Eighth-grader Jashlyn Montes tutors a fellow student after school at Rochester’s Eugenio Charter School Nov. 18. Eighth-grader Jashlyn Montes tutors a fellow student after school at Rochester’s Eugenio Charter School Nov. 18.

Rochester charter school expands

ROCHESTER — Aida Caminero said Eugenio Maria Hostos Charter School is not just a school. The staff and students have become like family since she enrolled her son as a kindergartner.

Now 14, Carlos Nieves is one of the more than 50 freshmen who are part of school’s expansion into the high-school level, Caminero said.

Caminero first heard of the school from friends who recommended it. She chose it because its longer school day allowed her to work and not have to worry about finding a babysitter for after care, she explained. In addition, the school is near her workplace, so she also could drop by for lunch and be available if her son needed her for any reason, added Caminero, who is a native of Santo Domingo, Dominican Republic.

"It’s a small school," she said. "I feel like it’s my second family. From the beginning, I’ve always had support from the school."

Students at Rochester’s Eugenio Charter School participate in an afterschool dance class Nov. 18.

Staff members have chipped in when she’s needed a ride while her car was being repaired, helped identify her son’s Attention Deficit Hyperactivity Disorder and even came to her home when she needed emotional support, said Caminero, who is a single mother.

Academically, its bilingual program is a huge plus, she said, as is the expeditionary model of independent learning for the middle and secondary grades. The school, which is the oldest charter school in the city, is now in its 17th year, with many of the more than 600 students having been enrolled since its inception, noted Maycanitza Pérez, the school’s new executive director.

In addition to the grade expansion, Eugenio Maria Hostos has experienced a series of other changes this school year. The charter school raised funds through a capital campaign to purchase a former Rochester City School building on Zimbrich Street and moved grades 2 through 9 there this fall. Eventually, the Zimbrich building will house the elementary grades, and its second campus on Joseph Avenue will become the high school, explained Pérez.

Prior to accepting the director position at Eugenio Maria de Hostos last spring, Pérez had been working as the Freshman Academy director at East High School, where she had been an administrator since 2005. She had worked for the Rochester City School District since starting her career as a Spanish teacher, she said. In addition to Pérez, the charter school has another new administrator, Christine Sickles, who was hired as the high school principal this past summer. Sickles worked in the city school district for 27 years, having begun as a Spanish teacher and most recently was principal at Roberto Clemente School No. 8.

Given her personal and educational background in the Latino culture, Pérez said she is excited to work in a dual-language school.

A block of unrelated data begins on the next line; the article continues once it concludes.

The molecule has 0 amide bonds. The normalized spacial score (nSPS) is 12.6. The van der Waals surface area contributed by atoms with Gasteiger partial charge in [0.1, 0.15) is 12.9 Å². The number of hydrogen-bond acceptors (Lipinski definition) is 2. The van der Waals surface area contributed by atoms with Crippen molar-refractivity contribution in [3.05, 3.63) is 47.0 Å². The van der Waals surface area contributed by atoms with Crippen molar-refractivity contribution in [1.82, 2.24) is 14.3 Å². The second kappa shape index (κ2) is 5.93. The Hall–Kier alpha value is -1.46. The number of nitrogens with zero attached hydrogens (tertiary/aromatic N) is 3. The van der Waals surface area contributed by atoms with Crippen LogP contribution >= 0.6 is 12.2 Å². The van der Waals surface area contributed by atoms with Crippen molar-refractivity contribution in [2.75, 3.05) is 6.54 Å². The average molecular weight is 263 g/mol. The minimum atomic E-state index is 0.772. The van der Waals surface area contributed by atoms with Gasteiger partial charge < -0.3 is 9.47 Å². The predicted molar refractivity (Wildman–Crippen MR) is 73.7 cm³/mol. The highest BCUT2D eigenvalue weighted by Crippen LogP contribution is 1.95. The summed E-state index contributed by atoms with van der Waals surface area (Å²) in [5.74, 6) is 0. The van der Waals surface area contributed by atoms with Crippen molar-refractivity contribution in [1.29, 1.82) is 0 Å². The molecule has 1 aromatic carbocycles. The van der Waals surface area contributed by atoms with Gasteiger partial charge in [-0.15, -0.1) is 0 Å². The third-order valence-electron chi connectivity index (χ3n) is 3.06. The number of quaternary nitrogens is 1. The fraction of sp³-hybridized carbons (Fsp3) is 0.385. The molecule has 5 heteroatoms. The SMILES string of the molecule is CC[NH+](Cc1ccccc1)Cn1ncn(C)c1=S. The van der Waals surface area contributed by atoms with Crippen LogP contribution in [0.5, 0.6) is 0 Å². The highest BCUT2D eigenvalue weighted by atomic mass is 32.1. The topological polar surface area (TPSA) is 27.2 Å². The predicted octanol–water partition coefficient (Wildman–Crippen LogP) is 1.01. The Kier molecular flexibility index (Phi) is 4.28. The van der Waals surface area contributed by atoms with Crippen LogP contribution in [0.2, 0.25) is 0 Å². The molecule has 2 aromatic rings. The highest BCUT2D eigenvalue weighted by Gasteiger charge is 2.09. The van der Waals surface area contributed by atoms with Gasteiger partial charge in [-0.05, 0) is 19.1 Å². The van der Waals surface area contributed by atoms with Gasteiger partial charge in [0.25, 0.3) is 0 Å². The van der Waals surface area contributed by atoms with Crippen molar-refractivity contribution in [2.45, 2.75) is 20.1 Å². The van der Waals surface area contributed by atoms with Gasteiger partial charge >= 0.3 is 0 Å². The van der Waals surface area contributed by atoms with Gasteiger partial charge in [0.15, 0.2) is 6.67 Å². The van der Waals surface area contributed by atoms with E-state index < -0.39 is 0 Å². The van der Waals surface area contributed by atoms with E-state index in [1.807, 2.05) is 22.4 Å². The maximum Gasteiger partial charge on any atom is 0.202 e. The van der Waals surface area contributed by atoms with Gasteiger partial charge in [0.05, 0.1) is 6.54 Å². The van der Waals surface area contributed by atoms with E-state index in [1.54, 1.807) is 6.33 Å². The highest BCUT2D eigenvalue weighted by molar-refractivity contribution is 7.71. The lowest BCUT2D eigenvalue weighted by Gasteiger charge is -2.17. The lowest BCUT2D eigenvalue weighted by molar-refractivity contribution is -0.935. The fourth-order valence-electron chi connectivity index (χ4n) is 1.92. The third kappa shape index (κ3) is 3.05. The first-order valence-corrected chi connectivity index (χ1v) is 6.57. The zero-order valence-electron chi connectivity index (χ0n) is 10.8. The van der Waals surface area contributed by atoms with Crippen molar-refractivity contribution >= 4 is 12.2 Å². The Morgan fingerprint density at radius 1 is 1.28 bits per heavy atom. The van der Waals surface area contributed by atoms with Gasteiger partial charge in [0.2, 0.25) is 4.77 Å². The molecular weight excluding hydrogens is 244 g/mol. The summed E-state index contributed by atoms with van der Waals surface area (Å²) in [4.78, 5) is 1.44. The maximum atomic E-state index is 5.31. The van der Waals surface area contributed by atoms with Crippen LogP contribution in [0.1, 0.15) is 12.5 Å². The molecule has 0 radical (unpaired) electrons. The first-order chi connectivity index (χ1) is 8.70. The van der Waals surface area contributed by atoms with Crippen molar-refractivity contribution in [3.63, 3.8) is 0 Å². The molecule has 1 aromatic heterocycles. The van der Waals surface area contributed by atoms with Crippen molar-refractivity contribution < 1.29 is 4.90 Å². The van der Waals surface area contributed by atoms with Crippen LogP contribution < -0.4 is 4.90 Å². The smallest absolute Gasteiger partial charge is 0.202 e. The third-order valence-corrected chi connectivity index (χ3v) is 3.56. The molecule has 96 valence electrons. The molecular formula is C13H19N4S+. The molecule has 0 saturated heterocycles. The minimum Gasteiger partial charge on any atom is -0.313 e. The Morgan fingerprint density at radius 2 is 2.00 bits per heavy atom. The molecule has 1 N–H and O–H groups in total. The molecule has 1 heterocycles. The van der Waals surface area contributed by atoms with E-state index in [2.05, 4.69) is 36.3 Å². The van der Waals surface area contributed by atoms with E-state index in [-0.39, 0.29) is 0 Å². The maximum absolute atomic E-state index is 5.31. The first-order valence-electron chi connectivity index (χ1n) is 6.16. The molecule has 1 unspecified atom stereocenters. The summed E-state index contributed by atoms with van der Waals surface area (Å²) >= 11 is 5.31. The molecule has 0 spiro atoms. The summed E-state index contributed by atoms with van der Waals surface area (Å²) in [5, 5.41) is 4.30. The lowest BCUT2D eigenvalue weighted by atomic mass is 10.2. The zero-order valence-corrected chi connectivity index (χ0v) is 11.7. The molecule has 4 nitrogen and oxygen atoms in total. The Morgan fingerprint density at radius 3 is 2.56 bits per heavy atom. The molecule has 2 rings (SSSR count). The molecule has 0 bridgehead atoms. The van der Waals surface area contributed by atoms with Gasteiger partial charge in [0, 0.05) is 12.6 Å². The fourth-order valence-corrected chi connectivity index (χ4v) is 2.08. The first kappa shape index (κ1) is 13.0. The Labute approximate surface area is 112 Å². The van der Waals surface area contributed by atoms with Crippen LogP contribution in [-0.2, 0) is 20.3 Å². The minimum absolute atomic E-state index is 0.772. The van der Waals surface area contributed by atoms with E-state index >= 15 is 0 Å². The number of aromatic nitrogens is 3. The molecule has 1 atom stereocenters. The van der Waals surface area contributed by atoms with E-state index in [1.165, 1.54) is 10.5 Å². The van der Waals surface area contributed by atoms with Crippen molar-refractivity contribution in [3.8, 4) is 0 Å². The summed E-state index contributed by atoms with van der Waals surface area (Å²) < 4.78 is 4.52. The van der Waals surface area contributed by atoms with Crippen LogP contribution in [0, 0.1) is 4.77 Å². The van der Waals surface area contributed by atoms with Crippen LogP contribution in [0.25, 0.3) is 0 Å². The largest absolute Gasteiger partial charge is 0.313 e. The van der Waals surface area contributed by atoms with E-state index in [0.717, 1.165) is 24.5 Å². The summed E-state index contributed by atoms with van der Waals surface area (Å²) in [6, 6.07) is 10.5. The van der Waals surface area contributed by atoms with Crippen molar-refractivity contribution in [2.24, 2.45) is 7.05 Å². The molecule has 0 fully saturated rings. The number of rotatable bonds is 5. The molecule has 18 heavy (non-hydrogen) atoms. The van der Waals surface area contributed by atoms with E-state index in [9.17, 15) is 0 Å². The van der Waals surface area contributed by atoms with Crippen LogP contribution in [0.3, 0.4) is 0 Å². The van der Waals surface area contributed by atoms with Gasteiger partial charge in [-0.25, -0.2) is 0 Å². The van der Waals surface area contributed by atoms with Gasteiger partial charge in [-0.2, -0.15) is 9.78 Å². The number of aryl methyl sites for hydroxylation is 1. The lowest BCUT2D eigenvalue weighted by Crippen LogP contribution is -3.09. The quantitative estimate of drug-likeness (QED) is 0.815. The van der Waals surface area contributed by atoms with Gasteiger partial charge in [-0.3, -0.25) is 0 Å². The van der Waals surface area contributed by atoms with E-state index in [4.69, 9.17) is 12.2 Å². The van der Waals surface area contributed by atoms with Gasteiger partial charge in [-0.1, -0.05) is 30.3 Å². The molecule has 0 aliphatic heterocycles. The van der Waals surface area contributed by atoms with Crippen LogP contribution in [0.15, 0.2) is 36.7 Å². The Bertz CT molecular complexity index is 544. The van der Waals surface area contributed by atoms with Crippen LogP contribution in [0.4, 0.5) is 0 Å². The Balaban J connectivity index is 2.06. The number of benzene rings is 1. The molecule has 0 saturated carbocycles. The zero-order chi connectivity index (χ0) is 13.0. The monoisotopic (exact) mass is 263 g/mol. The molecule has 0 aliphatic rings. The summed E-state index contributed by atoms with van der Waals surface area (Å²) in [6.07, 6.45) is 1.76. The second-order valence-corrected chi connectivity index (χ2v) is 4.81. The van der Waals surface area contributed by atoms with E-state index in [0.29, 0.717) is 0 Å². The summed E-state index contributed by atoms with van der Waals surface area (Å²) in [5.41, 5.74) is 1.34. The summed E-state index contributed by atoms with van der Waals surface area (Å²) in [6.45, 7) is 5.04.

"I’m very passionate about providing more rigor and resources to support our students for whom Spanish is their native language or who are learning Spanish as a second language," she added. "As our students go through their high-school careers, a second language is more marketable."

In addition to continually developing its dual-language model, the school’s students continue to make progress academically, officials said. About 32 percent achieved English language arts proficiency and 45 percent achieved math proficiency in 2015, compared with 5 percent and 7 percent, respectively, for students in the city school district, according to information at newyorkcharters.org.

The expeditionary model in use for the higher grade levels provides rigor and creativity as well as supports the school’s goal to develop students who are language proficient in English and Spanish, noted Sickles. For example, in talking about genetically modified food last spring, students visited a Mexican restaurant and used their Spanish skills to practice language with the connection to their science curriculum, Pérez said.

The school is currently forming a committee to develop the standards for biliteracy proficiency, added Sickles. As with all school programs, the biliteracy component will adhere to state mandates and testing regulations, she said.

Community partnerships also continue to expand, as does programming for afterschool enrichment programs, Pérez said. Physical-education opportunities are offered through the YMCA of Rochester as well as through an outreach program from Borinquen Dance Theatre. Additionally, older students are now serving as tutors for younger students in a peer program called Teachers of Tomorrow, Pérez said. A local mural artist also is offering art classes, she added.

Caminero said the only thing the school is missing are organized sports, but she believes that will come with time. She is excited about the future and expects her son to graduate from Eugenio Maria de Hostos.

"I see a new principal and director who have brought lots of energy and ideas," she added. "That is the kind of confidence the community needs."

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